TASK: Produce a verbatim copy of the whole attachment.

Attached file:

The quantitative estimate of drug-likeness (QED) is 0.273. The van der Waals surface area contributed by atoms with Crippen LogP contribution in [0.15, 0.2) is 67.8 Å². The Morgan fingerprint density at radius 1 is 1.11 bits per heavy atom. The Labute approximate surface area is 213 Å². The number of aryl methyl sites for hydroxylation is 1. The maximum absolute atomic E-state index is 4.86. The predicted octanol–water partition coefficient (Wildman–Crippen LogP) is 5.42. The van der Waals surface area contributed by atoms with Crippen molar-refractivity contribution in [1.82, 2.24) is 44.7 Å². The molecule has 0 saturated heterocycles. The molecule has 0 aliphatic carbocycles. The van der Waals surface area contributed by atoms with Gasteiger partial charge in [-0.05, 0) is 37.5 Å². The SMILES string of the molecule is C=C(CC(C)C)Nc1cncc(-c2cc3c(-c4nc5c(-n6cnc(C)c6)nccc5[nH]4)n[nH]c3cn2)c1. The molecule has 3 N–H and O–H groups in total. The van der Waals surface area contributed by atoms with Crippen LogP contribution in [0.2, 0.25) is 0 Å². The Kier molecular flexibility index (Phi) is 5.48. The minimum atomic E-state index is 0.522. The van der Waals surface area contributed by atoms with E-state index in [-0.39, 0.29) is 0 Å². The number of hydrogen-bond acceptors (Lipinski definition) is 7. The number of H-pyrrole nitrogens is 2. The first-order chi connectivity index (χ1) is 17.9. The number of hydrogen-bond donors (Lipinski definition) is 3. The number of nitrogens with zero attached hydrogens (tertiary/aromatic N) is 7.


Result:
The quantitative estimate of drug-likeness (QED) is 0.273. The van der Waals surface area contributed by atoms with Crippen LogP contribution in [0.15, 0.2) is 67.8 Å². The Morgan fingerprint density at radius 1 is 1.11 bits per heavy atom. The Labute approximate surface area is 213 Å². The number of aryl methyl sites for hydroxylation is 1. The maximum absolute atomic E-state index is 4.86. The predicted octanol–water partition coefficient (Wildman–Crippen LogP) is 5.42. The van der Waals surface area contributed by atoms with Crippen molar-refractivity contribution in [1.82, 2.24) is 44.7 Å². The molecule has 0 saturated heterocycles. The molecule has 0 aliphatic carbocycles. The van der Waals surface area contributed by atoms with Gasteiger partial charge in [-0.05, 0) is 37.5 Å². The SMILES string of the molecule is C=C(CC(C)C)Nc1cncc(-c2cc3c(-c4nc5c(-n6cnc(C)c6)nccc5[nH]4)n[nH]c3cn2)c1. The molecule has 3 N–H and O–H groups in total. The van der Waals surface area contributed by atoms with Crippen LogP contribution in [0.2, 0.25) is 0 Å². The Kier molecular flexibility index (Phi) is 5.48. The minimum atomic E-state index is 0.522. The van der Waals surface area contributed by atoms with E-state index in [-0.39, 0.29) is 0 Å². The number of hydrogen-bond acceptors (Lipinski definition) is 7. The number of H-pyrrole nitrogens is 2. The first-order chi connectivity index (χ1) is 17.9. The number of hydrogen-bond donors (Lipinski definition) is 3. The number of nitrogens with zero attached hydrogens (tertiary/aromatic N) is 7.